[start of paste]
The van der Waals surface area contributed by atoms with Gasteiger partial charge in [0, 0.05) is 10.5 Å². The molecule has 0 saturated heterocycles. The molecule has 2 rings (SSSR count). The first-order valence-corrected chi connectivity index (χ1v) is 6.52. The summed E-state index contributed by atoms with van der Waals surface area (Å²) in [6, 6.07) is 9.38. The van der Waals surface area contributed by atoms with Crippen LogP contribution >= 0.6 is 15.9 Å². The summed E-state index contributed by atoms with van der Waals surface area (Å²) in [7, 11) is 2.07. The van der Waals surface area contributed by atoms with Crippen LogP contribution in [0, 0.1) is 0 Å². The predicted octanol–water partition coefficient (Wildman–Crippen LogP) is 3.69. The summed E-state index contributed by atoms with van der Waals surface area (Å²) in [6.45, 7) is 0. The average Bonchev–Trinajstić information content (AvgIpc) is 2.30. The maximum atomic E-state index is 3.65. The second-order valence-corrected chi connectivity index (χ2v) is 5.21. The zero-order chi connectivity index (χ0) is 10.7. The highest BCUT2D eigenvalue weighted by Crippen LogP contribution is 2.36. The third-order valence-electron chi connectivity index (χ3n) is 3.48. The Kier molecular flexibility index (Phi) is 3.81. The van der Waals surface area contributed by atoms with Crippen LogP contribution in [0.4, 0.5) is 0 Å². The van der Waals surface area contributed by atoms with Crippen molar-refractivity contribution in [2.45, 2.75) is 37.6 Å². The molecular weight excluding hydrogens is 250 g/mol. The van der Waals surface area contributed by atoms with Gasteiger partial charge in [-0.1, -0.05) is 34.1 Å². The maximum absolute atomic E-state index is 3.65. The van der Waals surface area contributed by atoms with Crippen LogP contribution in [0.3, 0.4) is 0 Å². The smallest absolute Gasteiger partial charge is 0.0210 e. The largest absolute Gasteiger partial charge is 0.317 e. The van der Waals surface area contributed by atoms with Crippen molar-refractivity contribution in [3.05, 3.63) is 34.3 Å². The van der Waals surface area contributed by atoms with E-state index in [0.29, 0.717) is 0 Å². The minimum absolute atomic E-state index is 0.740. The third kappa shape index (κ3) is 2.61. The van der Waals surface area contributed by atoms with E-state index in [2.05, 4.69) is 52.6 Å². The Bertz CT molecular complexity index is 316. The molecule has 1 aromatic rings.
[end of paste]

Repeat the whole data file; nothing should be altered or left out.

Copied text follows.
The van der Waals surface area contributed by atoms with Gasteiger partial charge in [0, 0.05) is 10.5 Å². The molecule has 0 saturated heterocycles. The molecule has 2 rings (SSSR count). The first-order valence-corrected chi connectivity index (χ1v) is 6.52. The summed E-state index contributed by atoms with van der Waals surface area (Å²) in [6, 6.07) is 9.38. The van der Waals surface area contributed by atoms with Crippen LogP contribution >= 0.6 is 15.9 Å². The summed E-state index contributed by atoms with van der Waals surface area (Å²) in [7, 11) is 2.07. The van der Waals surface area contributed by atoms with Crippen LogP contribution in [0, 0.1) is 0 Å². The predicted octanol–water partition coefficient (Wildman–Crippen LogP) is 3.69. The summed E-state index contributed by atoms with van der Waals surface area (Å²) in [6.45, 7) is 0. The average Bonchev–Trinajstić information content (AvgIpc) is 2.30. The maximum atomic E-state index is 3.65. The second-order valence-corrected chi connectivity index (χ2v) is 5.21. The zero-order chi connectivity index (χ0) is 10.7. The highest BCUT2D eigenvalue weighted by Crippen LogP contribution is 2.36. The third-order valence-electron chi connectivity index (χ3n) is 3.48. The Kier molecular flexibility index (Phi) is 3.81. The van der Waals surface area contributed by atoms with Crippen LogP contribution in [0.4, 0.5) is 0 Å². The van der Waals surface area contributed by atoms with Crippen molar-refractivity contribution in [2.45, 2.75) is 37.6 Å². The molecular weight excluding hydrogens is 250 g/mol. The van der Waals surface area contributed by atoms with Gasteiger partial charge in [-0.1, -0.05) is 34.1 Å². The maximum absolute atomic E-state index is 3.65. The van der Waals surface area contributed by atoms with Crippen LogP contribution in [0.3, 0.4) is 0 Å². The smallest absolute Gasteiger partial charge is 0.0210 e. The largest absolute Gasteiger partial charge is 0.317 e. The van der Waals surface area contributed by atoms with Crippen molar-refractivity contribution in [3.05, 3.63) is 34.3 Å². The van der Waals surface area contributed by atoms with E-state index in [0.29, 0.717) is 0 Å². The minimum absolute atomic E-state index is 0.740. The third kappa shape index (κ3) is 2.61. The van der Waals surface area contributed by atoms with E-state index in [2.05, 4.69) is 52.6 Å². The Bertz CT molecular complexity index is 316. The molecule has 1 aromatic rings.